Teaching, Consulting and Chatting
Every academic department at SU has a librarian assigned to it as a liaison responsible for providing instruction on the use of library resources for the department’s students, ordering books and other materials to support teaching, and helping students and faculty with research questions. In addition, students can typically get help at the Research Desk, which is part of the Library Service Desk in the Guerrieri Academic Commons.
Even as we scattered to our homes to wait out the pandemic, the liaison librarians and other library staff have continued to work hard to help students and faculty with their teaching and research needs. The chat function on the library homepage is great for when students need a quick answer, whether from the main library or the Curriculum Resource Center (monitored by CRC technician Iris Jenkins). Staff from all over the Libraries have been fielding questions ranging from: “What do I do with this book I still have checked out?” (Keep it! All due dates have been moved to June 1.) to “How do I locate a scholarly source?” (Check out one of our many databases.).
Email and Zoom video conferencing are available for more in-depth consultations. One librarian helped a student triage their study set-up, after the student was suddenly confined to a two-student apartment lacking in multiple study locations. Another librarian has traveled far and wide online helping students and faculty alike in their research needs: Arizona, Russia and Japan, just to name a few!
In terms of instruction, librarians have continued to support courses both synchronously (that is, during scheduled class times) and asynchronously (the rest of the time). Quickly turning in-person information literacy instruction sessions into something more appropriate for distance learning, librarians have developed detailed library guides, interactive tutorials, how-to screen sharing videos and real-time instruction sessions via Zoom. Librarians have worked with classes in all five schools at SU, working directly with faculty to custom fit our services to their individual research needs.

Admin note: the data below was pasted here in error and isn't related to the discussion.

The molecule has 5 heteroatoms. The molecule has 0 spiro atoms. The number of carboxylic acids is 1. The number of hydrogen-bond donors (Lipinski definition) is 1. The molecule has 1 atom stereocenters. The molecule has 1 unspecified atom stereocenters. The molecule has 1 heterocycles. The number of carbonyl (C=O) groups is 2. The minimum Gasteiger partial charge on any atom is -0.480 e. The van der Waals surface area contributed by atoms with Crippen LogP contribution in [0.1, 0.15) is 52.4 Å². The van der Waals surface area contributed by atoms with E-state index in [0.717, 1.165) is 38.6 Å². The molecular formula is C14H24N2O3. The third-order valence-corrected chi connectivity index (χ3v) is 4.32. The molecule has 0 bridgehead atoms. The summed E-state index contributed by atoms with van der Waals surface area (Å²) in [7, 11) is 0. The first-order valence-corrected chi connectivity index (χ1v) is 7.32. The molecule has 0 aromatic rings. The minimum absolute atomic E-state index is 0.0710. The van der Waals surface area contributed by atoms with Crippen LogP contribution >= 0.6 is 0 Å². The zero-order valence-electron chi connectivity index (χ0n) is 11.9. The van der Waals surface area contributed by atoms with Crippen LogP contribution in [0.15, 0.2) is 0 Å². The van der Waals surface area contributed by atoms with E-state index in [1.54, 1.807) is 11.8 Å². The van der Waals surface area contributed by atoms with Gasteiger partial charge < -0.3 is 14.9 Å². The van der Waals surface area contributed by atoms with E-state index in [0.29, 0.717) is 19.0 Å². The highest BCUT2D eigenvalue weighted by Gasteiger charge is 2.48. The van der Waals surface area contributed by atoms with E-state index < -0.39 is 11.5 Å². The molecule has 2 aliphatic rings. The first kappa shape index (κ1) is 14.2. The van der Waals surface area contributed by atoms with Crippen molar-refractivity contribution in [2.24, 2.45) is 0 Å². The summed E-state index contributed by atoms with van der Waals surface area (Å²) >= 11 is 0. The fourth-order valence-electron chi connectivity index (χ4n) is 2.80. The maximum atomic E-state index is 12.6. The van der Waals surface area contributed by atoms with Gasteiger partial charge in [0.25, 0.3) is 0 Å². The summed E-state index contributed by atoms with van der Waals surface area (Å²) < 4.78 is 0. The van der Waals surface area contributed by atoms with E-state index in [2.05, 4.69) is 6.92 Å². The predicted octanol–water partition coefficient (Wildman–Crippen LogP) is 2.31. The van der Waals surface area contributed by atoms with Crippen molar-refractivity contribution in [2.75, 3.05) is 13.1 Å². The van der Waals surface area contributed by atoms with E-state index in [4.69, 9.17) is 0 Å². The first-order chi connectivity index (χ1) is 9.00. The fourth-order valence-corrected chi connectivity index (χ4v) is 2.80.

Two of our librarians helped a history proseminar conduct unique primary research in a synchronous session, something they would normally conduct in person in our Nabb Center archives. The history professor said: “It really lifted my spirits after not hearing much from students for a while!” Another librarian has ventured into the very tricky landscape of film studies in a suddenly digital realm.
The Nabb Center’s collections provided the basis for several online class sessions in addition to the proseminar mentioned above. A History of Art Design class worked with digitized graphic materials from the local history archives and special collections that were made available in Dropbox. The local history archivist filmed a presentation, and the students filled out a worksheet that prompted them with questions about both history and design, then wrote an essay after developing their research. For an environmental studies class on Race and Place in the Environment, the archivist and the exhibits curator created an assignment that had students reviewing various archival items relating to race as well as information about an 18th-century secretary (a type of desk) in the Nabb’s permanent exhibit. They then used the information they learned to write new exhibit labels for the secretary. The new labels differed greatly from the original by looking at the furniture from a race-conscious perspective. Finally, for an English class on Writing in Digital Environments, students reviewed two digitized scrapbooks from University Archives and then wrote descriptions following archival standards, requiring them to write much more concisely than usual.
We’re all learning how this works together, but our liaison librarians – Angeline Prichard, Susan Brazer, Mou Chakraborty, Caroline Eckardt, Stephen Ford, James Parrigin, Tina Plottel, Ian Post, Gaylord Robb and Teddy Stocking – are still here and committed to helping our students with their research needs, even from far away!
Here is some love for our liaisons from faculty:
“Thank you for a fantastic session today! … I think we should essentially do the same thing on April 7th with my HIST 430 class. Thanks again for all you do to support faculty and students.”
Celine Carayon, History Department faculty
“Great stuff! This is a nice antidote for my inability to travel to archives.”
Stephen Adams, Management and Marketing Department faculty
“Thank you A MILLION TIMES for working on this for us. Your efforts are truly, GREATLY appreciated!”
Ryan Conrath, English Department faculty
“Great stuff! … This is a really good addition to my class. I appreciate it.”
E. Patrick McDermott, Management and Marketing Department faculty
“I really appreciate the extra effort here! Thank you so much.”
David Johnson, English Department faculty
“Thank you so much for reaching out. … I do want to say (post-library instruction): NONE of my students missed points on the research component of their speech. All my students had the correct type of sources and cited them correctly. I even had a student use double the number of required sources. It was amazing to see!”
Michael Webber, Institute for Public Affairs and Civic Engagement coordinator